The Matthew Flinders – Nicolas Baudin Legacy
The coastline of South Australia was explored independently by French and British voyages [from 1801 to 1803]. Captain Nicolas Baudin and Captain Matthew Flinders led the expeditions respectively, naming many geographical features of the State. Flinders, in particular was an outstanding navigator, cartographer and hydrographer and Baudin was an outstanding seaman and collector.
Both expeditions returned with thousands of specimens and/or drawings of plants, animals and aborigines and the achievements of these two expeditions in the fields of anthropology, oceanography, botany and zoology were no less significant than their achievements in providing accurate charts of the Australian coastline. Despite rivalry and warring between England and France, Flinders and Baudin met peacefully in Encounter Bay in April 1802, exchanging as best they could information on their respective discoveries. Both men were also compassionate towards the indigenous people of the continent and went out of their way to avoid confrontations with them. Geographic and scientific discovery as we know it today commenced in South Australia with these two voyages (…).
The significance of the voyages of Flinders and Baudin in Australian history is largely forgotten. Until these voyages, the Australian coastline had not been fully charted, and the Australian mainland was not known as a single large island. In fact, few Australians would know that Matthew Flinders named this country Australia with his publication “A Voyage to Terra Australis” and was the first European to refer to the country’s Aborigines as Australians. Furthermore, settlement of South Australia by the South Australia Company could not even be conceived until after these voyages.
Many of the geographic place names around the southern coast of Australia, and particularly South Australia, were named by either Flinders or Baudin. Since Flinders charted most of the southern coastline prior to Baudin his names have taken precedence. Flinders, for example, named Spencer Gulf, Gulf St Vincent, Kangaroo Island, Port Lincoln, Boston Bay and Encounter Bay, where Flinders and Baudin met in April 1802. Baudin’s expedition provided the names for the Fleurieu Peninsula and a host of names for places around Kangaroo Island: Cape du Couëdic, Ravine des Casoars, D’Estrées Bay [Baie d’Estrée], Cape Gantheaume, etc.
These two expeditions, however, were far more significant than this. Both were voyages of scientific as well as geographic discovery. Both expeditions included scientists and artists. Baudin’s expedition, for example, boasting no fewer than 22, the most prominent being Péron whose observations on Aborigines, ably supported by the paintings of Lesueur, were so profound that they are now regarded as marking the beginning of the study of anthropology.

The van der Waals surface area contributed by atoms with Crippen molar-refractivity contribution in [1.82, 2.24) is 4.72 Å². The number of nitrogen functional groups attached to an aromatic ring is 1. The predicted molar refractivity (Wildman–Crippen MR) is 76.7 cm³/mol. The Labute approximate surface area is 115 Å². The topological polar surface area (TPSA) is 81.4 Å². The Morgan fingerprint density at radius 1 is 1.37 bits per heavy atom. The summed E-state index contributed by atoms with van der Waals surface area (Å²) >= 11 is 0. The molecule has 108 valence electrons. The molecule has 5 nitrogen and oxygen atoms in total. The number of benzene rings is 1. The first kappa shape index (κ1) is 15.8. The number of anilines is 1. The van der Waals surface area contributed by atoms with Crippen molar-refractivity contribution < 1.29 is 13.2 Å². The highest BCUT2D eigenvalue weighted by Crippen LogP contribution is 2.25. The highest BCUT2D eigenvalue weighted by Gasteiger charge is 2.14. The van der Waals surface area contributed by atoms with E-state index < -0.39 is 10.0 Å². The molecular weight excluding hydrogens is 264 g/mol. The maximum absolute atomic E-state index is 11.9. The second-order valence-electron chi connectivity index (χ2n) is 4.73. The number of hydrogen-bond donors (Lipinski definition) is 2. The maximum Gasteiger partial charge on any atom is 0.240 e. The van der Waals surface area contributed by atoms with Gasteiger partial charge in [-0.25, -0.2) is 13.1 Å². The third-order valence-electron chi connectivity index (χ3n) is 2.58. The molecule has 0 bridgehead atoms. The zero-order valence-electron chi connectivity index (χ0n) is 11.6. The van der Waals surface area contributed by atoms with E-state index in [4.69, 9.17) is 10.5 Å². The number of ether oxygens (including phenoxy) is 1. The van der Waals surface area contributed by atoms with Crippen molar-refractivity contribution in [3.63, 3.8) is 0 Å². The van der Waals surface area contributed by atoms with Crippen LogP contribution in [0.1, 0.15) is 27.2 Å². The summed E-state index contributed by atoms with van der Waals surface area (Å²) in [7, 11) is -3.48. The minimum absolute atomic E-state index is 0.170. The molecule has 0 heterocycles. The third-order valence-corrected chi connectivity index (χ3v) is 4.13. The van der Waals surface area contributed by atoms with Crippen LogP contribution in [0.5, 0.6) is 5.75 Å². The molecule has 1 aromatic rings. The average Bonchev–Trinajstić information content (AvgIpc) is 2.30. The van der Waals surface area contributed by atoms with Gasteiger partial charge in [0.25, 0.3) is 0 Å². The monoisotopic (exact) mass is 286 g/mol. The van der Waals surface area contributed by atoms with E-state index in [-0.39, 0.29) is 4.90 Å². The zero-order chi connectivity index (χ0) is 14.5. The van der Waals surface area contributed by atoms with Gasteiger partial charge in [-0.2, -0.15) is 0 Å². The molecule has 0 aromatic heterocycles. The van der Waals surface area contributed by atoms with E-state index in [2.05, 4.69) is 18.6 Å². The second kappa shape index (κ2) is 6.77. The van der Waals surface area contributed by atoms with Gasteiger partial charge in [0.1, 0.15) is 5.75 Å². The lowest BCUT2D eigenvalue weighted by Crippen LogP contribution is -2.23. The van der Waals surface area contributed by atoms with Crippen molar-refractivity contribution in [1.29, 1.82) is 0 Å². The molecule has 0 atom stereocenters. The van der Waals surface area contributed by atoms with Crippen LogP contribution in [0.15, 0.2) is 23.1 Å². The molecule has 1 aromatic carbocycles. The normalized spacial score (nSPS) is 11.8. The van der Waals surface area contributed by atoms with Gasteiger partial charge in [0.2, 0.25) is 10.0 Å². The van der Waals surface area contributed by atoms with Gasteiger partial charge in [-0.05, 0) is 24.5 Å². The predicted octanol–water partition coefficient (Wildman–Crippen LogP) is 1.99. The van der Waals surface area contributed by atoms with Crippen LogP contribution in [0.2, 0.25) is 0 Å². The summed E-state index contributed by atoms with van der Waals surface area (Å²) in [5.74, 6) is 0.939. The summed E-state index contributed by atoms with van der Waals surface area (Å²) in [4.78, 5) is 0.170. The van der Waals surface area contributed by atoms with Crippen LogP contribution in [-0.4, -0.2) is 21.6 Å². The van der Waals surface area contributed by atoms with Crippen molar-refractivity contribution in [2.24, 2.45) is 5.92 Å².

Robert Brown’s botanical work on Flinders’s voyage was no less profound, collecting specimens of almost 4,000 plant species and his 1810 publication “Prodromus Florae Novae Hollandiae” helped to transform botanical classification. Ferdinand Bauer was Brown’s assistant and his sketches of almost 2,000 plants and animals were of such quality that he is now considered the outstanding natural history artist of the 19th century. In all, the expeditions returned with thousands of specimens and drawings of plants, animals and Aborigines and the achievements of these two expeditions in the fields of anthropology, oceanography, botany and zoology were no less significant than their achievements in providing charts of the Australian coastline. They were the first scientific expeditions to this country and this should be formally acknowledged and remembered.
The achievements of Flinders and Baudin and their associated crews were remarkable. They sailed half-way round the world across treacherous seas in boats that were barely seaworthy to areas of the world that were literally unknown, without the safety net that modern navigational aids and communication systems now provide. Despite many mishaps and disasters, both voyages made enormous contributions and strived for excellence.
Flinders’s skills as a navigator and cartographer were exceptional – so good were his maps that they were still being used into the 1940s! Baudin was no lesser seaman. If ever there were two icons to act as inspiration for young environmental scientists in Australia, then Flinders and Baudin must surely be those icons. Despite the warring between their countries, they met amicably and exchanged information, as scientists should always do. What is more, both Flinders and Baudin were compassionate towards the indigenous people of the continent and went out of their way to avoid confrontation. Baudin’s own views on native rights were extraordinary for the time. In a letter written to his friend Governor King of New South Wales, Baudin wrote on his departure from the colony:
“To my way of thinking, I have never been able to conceive that there was justice or even fairness on the part of Europeans in seizing, in the name of their governments a land seen for the first time, when it was inhabited by men who have not always deserved the title of savages, or cannibals, that has been freely given them;… it would be infinitely more glorious for your nation, as for mine, to mould for society the inhabitants of its own country, over whom it has rights, rather than wishing to occupy itself with the improvements of those who are far removed from it, by beginning with seizing the soil which belongs to them and which saw their birth”.
(Taken from a paper by Anthony J. Brown 1998 ‘Flinders, Baudin and the Unknown Coast’).
Text © by:
Dr David C. Paton